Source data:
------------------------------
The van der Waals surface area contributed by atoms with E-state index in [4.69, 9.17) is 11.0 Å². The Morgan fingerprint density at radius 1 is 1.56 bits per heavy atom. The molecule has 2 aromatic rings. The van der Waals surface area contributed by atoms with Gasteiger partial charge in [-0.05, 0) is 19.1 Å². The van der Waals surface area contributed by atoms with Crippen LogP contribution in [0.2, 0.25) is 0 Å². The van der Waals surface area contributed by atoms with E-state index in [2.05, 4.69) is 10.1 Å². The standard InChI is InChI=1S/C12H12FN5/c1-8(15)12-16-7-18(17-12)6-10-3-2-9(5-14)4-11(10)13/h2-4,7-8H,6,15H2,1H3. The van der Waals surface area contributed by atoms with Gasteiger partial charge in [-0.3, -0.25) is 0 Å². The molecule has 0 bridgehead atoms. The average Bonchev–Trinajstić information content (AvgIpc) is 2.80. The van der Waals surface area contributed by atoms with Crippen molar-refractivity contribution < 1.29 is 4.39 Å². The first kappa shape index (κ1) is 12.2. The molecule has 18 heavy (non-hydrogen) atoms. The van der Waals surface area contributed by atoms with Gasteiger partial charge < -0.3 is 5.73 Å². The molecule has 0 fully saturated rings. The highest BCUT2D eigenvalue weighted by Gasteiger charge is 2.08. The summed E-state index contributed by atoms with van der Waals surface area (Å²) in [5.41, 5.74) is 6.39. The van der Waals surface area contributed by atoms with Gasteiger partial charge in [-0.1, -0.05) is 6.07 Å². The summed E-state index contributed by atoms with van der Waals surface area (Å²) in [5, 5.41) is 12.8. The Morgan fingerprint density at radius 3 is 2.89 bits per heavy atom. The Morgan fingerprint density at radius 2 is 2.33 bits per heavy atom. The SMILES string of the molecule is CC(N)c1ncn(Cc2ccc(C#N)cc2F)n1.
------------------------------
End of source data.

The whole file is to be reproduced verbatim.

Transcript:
The van der Waals surface area contributed by atoms with E-state index in [4.69, 9.17) is 11.0 Å². The Morgan fingerprint density at radius 1 is 1.56 bits per heavy atom. The molecule has 2 aromatic rings. The van der Waals surface area contributed by atoms with Gasteiger partial charge in [-0.05, 0) is 19.1 Å². The van der Waals surface area contributed by atoms with Crippen LogP contribution in [0.2, 0.25) is 0 Å². The van der Waals surface area contributed by atoms with E-state index in [2.05, 4.69) is 10.1 Å². The standard InChI is InChI=1S/C12H12FN5/c1-8(15)12-16-7-18(17-12)6-10-3-2-9(5-14)4-11(10)13/h2-4,7-8H,6,15H2,1H3. The van der Waals surface area contributed by atoms with Gasteiger partial charge in [-0.3, -0.25) is 0 Å². The molecule has 0 bridgehead atoms. The average Bonchev–Trinajstić information content (AvgIpc) is 2.80. The van der Waals surface area contributed by atoms with Crippen molar-refractivity contribution < 1.29 is 4.39 Å². The first kappa shape index (κ1) is 12.2. The molecule has 18 heavy (non-hydrogen) atoms. The van der Waals surface area contributed by atoms with Gasteiger partial charge < -0.3 is 5.73 Å². The molecule has 0 fully saturated rings. The highest BCUT2D eigenvalue weighted by Gasteiger charge is 2.08. The summed E-state index contributed by atoms with van der Waals surface area (Å²) in [5.41, 5.74) is 6.39. The van der Waals surface area contributed by atoms with Gasteiger partial charge in [-0.1, -0.05) is 6.07 Å². The summed E-state index contributed by atoms with van der Waals surface area (Å²) in [5, 5.41) is 12.8. The Morgan fingerprint density at radius 3 is 2.89 bits per heavy atom. The Morgan fingerprint density at radius 2 is 2.33 bits per heavy atom. The SMILES string of the molecule is CC(N)c1ncn(Cc2ccc(C#N)cc2F)n1.